Readers who followed this New Mandala debate about resettlement projects in Laos will be interested in a further exchange between Holly High, from the University of Sydney, and a group of scholars who have taken issue with some of her interpretations: Ian G. Baird, Keith Barney, Peter Vandergeest, and Bruce Shoemaker.

After its initial airing on New Mandala in December 2007 this debate continued with High’s December 2008 Critical Asian Studies article, “The Implications of Aspirations: Reconsidering Resettlement in Laos” (40:4, pp. 531–550). In that piece she suggested:

…that a pathologization of mobility obstructs understandings of Lao resettlement by obscuring the role of aspiration. Repeatedly, Lao settlers have expressed the view that it is not mobility, but poverty, that is problematic in their settlements. Settlers explained that they had been willing to move and to experiment with government policy. Taking advantage of opportunities that arise through personal effort and mobility is a model that fits closely with the pattern of aspirations summarized above. Furthermore, the settlers evidenced a significant aspiration for incorporation into the state, particularly through health, education, and prestigious jobs. These aspirations, I suggest, are key reasons why people in Laos engage in resettlement programs.

Barney, et al. responded in the most recent issue of Critical Asian Studies (41:4 (2009), pp. 605–620):

We find ourselves at odds with High in two key ways. The first is her selective reading of authorswho havewritten critically about highland to lowland resettlement in Laos. Our second objection relates to the quality of the empirical evidence in support of her arguments that people who are being resettled in Laos can support their resettlement because it fitswith their aspirations formodernity. Our differing interpretation starts with the ways that High’s article creates areas of disagreement with critical authors through a selective reading of their work. In particular, she often assumes that these scholars hold binary ways of thinking that fail to capture the “vast territory between voluntariness and coercion, or between new poverty and old poverty.”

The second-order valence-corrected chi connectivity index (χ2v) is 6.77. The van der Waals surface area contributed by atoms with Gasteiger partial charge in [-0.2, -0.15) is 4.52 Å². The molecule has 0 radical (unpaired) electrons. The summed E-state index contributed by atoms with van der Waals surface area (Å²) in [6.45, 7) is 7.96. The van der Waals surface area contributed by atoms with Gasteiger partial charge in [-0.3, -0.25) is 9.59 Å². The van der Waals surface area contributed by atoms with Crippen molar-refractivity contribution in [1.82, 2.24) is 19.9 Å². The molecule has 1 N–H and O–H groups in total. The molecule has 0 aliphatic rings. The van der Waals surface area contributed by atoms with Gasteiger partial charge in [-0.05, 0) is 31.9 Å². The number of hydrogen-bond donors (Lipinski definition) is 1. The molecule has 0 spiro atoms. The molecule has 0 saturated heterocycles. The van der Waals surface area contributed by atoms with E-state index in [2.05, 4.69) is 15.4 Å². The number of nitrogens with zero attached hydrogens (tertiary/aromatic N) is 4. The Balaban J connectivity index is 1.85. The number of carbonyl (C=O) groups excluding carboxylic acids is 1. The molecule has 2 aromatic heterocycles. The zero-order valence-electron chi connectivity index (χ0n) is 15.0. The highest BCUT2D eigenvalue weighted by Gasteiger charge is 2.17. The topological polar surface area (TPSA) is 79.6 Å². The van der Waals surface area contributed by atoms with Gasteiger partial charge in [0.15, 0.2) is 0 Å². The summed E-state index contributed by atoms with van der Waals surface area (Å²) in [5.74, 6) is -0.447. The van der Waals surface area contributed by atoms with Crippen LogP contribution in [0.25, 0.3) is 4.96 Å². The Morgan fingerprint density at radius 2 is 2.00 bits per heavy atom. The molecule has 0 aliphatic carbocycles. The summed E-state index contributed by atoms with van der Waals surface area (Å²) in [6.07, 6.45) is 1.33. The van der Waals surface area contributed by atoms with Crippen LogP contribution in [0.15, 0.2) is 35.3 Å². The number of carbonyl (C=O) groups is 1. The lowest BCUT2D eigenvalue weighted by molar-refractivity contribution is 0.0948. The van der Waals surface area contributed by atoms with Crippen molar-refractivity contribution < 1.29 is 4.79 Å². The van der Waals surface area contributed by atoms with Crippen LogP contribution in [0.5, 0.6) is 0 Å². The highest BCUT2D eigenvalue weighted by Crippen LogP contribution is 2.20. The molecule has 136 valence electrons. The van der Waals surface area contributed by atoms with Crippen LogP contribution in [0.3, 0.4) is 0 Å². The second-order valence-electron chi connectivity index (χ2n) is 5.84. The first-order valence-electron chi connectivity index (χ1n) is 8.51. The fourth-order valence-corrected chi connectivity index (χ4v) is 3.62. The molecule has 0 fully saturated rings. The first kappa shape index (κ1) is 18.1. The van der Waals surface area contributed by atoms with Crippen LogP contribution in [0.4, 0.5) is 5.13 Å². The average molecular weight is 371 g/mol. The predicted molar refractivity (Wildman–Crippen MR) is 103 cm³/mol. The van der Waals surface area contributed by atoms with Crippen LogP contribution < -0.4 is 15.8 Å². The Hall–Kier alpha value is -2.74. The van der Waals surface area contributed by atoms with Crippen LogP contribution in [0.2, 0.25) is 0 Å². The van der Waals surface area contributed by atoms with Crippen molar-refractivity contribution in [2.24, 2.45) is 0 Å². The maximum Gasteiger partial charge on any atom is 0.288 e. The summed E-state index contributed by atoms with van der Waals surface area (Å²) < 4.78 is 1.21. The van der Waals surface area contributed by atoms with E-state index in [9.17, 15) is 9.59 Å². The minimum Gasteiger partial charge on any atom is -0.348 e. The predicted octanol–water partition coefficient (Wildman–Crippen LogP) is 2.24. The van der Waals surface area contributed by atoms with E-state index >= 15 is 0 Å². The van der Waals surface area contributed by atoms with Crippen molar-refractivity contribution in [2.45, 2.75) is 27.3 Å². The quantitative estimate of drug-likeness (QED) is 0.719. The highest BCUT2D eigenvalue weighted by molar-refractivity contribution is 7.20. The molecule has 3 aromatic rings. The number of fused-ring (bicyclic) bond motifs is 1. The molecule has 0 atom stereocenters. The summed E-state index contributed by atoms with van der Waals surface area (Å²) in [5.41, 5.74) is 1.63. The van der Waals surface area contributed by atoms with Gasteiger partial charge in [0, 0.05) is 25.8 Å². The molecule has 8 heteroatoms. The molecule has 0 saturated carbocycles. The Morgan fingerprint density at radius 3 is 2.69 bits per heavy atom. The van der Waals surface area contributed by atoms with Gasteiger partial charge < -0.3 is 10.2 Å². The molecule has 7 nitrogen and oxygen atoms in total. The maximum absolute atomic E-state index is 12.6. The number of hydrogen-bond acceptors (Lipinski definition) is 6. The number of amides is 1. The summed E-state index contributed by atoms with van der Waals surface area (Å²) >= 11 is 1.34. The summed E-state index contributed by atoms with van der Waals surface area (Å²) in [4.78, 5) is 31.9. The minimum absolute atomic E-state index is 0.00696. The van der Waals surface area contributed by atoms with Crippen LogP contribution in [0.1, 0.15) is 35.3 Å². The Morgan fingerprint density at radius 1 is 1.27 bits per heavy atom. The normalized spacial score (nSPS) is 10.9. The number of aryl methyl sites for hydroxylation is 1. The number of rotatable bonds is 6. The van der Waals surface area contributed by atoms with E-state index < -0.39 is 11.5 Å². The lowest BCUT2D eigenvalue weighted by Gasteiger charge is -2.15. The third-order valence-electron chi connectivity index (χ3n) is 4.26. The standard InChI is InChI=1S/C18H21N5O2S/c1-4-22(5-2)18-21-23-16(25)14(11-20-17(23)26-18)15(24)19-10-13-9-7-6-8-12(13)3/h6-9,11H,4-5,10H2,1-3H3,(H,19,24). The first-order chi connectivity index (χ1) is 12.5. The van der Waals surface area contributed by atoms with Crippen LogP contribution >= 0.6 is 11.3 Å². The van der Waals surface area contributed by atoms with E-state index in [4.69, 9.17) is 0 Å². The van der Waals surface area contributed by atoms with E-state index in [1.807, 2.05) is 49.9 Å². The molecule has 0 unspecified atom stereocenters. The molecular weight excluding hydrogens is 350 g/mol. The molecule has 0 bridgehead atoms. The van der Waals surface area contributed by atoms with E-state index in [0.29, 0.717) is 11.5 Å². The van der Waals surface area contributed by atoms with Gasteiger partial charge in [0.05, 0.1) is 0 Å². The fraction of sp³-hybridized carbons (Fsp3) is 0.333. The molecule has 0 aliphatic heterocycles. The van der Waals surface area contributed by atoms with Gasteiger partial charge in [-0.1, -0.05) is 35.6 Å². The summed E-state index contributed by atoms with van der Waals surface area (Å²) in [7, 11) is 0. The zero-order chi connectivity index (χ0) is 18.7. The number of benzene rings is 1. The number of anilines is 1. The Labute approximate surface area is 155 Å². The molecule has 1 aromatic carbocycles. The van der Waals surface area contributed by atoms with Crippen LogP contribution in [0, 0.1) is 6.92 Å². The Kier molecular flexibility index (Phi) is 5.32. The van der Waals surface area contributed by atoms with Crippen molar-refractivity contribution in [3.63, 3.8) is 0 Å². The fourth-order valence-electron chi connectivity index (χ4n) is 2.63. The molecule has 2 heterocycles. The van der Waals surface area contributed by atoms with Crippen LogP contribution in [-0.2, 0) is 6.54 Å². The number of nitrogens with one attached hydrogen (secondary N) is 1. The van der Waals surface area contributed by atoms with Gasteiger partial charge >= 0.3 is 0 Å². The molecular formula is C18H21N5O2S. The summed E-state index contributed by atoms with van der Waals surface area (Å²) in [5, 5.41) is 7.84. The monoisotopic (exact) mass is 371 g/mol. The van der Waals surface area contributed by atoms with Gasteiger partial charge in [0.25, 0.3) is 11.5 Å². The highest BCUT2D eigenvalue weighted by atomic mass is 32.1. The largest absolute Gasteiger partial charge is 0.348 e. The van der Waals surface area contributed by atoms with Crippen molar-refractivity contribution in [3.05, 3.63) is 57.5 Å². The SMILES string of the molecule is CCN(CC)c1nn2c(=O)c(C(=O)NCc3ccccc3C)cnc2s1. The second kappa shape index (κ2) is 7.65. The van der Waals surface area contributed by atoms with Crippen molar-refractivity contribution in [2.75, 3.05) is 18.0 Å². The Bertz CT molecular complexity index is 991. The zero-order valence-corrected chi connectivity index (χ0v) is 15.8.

Finally, we are concerned about the implications of High’s conclusions. Although we do not think that this was her intention, nevertheless High’s article holds the potential to help justify the views of those who advocate and fund centralized planned internal resettlement in Laos, without the adequate participation of local people. The article could be used to justify policies and practices that are discriminatory against highlanders.

High then countered, as a follow-up to the Barney, et al. intervention, with a long rebuttal of their critical comments. She finished with:

Baird et al. conclude their reply by expressing their worry that my article has the power to shore up funding and support for “non-participatory” resettlement schemes in Laos. Their concern with my work seems to be that I have forsaken the side of the angels and thus must fall automatically into the enemy camp of forced resettlement: if you are not for us you must be against us. This concern is perfectly consistent with their binary framework, but it misses the point of my article: I wrote of complexity, and I wrote of culturally embedded aspirations, and these are far from an endorsement of the non-participatory scenario they fear. Editing out my knowledge of the importance of aspirations and complexity would be a form of self-censorship, and though it might offer an illusory sense of a brush with angels, self-censorship is not a path to political effectiveness for academic work. One of its dangers is that – through the desire to side with the angels – writers may neglect both the complexity of the causes and consequences of inequality and our own complicity in these.